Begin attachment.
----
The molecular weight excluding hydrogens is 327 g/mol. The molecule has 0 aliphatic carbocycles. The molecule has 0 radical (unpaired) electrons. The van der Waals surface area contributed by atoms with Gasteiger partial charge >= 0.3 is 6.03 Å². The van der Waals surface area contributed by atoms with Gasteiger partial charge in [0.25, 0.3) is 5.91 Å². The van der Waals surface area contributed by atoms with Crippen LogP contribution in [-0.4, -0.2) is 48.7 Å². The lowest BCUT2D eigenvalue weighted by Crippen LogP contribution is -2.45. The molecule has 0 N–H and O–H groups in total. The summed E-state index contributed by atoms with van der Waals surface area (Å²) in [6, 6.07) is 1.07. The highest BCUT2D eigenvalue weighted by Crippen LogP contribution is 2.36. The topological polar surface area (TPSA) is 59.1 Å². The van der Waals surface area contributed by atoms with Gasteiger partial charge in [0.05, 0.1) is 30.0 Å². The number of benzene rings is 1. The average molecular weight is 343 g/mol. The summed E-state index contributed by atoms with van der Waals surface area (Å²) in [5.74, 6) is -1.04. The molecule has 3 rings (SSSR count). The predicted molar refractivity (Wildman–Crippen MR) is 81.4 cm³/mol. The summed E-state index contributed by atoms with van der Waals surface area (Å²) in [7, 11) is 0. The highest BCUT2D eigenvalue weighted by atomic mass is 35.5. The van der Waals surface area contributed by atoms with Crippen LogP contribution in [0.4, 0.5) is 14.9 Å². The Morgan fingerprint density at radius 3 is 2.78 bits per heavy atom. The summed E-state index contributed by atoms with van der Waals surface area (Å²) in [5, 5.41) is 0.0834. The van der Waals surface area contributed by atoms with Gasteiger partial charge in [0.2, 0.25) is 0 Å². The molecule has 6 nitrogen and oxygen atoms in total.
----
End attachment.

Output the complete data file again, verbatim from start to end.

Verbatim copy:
The molecular weight excluding hydrogens is 327 g/mol. The molecule has 0 aliphatic carbocycles. The molecule has 0 radical (unpaired) electrons. The van der Waals surface area contributed by atoms with Gasteiger partial charge >= 0.3 is 6.03 Å². The van der Waals surface area contributed by atoms with Gasteiger partial charge in [0.25, 0.3) is 5.91 Å². The van der Waals surface area contributed by atoms with Crippen LogP contribution in [-0.4, -0.2) is 48.7 Å². The lowest BCUT2D eigenvalue weighted by Crippen LogP contribution is -2.45. The molecule has 0 N–H and O–H groups in total. The summed E-state index contributed by atoms with van der Waals surface area (Å²) in [6, 6.07) is 1.07. The highest BCUT2D eigenvalue weighted by Crippen LogP contribution is 2.36. The topological polar surface area (TPSA) is 59.1 Å². The van der Waals surface area contributed by atoms with Gasteiger partial charge in [0.05, 0.1) is 30.0 Å². The number of benzene rings is 1. The average molecular weight is 343 g/mol. The summed E-state index contributed by atoms with van der Waals surface area (Å²) in [5.74, 6) is -1.04. The molecule has 3 rings (SSSR count). The predicted molar refractivity (Wildman–Crippen MR) is 81.4 cm³/mol. The summed E-state index contributed by atoms with van der Waals surface area (Å²) in [7, 11) is 0. The highest BCUT2D eigenvalue weighted by atomic mass is 35.5. The van der Waals surface area contributed by atoms with Crippen LogP contribution in [0.4, 0.5) is 14.9 Å². The Morgan fingerprint density at radius 3 is 2.78 bits per heavy atom. The summed E-state index contributed by atoms with van der Waals surface area (Å²) in [5, 5.41) is 0.0834. The van der Waals surface area contributed by atoms with Gasteiger partial charge in [0.2, 0.25) is 0 Å². The molecule has 6 nitrogen and oxygen atoms in total.